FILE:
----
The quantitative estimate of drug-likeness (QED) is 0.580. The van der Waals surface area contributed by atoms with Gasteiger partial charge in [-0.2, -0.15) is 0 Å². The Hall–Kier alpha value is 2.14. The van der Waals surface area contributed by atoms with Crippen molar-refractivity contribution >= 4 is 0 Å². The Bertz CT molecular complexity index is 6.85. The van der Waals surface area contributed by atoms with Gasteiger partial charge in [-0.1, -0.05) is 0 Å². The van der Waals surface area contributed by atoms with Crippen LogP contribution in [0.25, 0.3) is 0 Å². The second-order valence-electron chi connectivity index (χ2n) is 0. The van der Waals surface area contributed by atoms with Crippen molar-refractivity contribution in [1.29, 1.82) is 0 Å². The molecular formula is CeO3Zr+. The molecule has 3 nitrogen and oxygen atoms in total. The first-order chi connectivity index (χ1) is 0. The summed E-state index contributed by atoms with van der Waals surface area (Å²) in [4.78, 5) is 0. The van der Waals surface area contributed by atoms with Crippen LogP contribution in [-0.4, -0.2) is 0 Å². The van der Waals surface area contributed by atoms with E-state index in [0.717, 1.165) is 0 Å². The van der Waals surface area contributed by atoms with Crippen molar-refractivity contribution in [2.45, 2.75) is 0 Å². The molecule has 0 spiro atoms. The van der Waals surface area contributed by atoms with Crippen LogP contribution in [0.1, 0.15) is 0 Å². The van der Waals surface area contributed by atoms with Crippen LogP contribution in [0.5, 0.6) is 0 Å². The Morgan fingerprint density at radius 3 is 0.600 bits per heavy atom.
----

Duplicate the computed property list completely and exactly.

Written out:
The quantitative estimate of drug-likeness (QED) is 0.580. The van der Waals surface area contributed by atoms with Gasteiger partial charge in [-0.2, -0.15) is 0 Å². The Hall–Kier alpha value is 2.14. The van der Waals surface area contributed by atoms with Crippen molar-refractivity contribution >= 4 is 0 Å². The Bertz CT molecular complexity index is 6.85. The van der Waals surface area contributed by atoms with Gasteiger partial charge in [-0.1, -0.05) is 0 Å². The van der Waals surface area contributed by atoms with Crippen LogP contribution in [0.25, 0.3) is 0 Å². The second-order valence-electron chi connectivity index (χ2n) is 0. The van der Waals surface area contributed by atoms with Crippen molar-refractivity contribution in [1.29, 1.82) is 0 Å². The molecular formula is CeO3Zr+. The molecule has 3 nitrogen and oxygen atoms in total. The first-order chi connectivity index (χ1) is 0. The summed E-state index contributed by atoms with van der Waals surface area (Å²) in [4.78, 5) is 0. The van der Waals surface area contributed by atoms with Crippen LogP contribution in [-0.4, -0.2) is 0 Å². The van der Waals surface area contributed by atoms with E-state index in [0.717, 1.165) is 0 Å². The van der Waals surface area contributed by atoms with Crippen molar-refractivity contribution in [2.45, 2.75) is 0 Å². The molecule has 0 spiro atoms. The van der Waals surface area contributed by atoms with Crippen LogP contribution in [0.1, 0.15) is 0 Å². The van der Waals surface area contributed by atoms with Crippen LogP contribution in [0.5, 0.6) is 0 Å². The Morgan fingerprint density at radius 3 is 0.600 bits per heavy atom.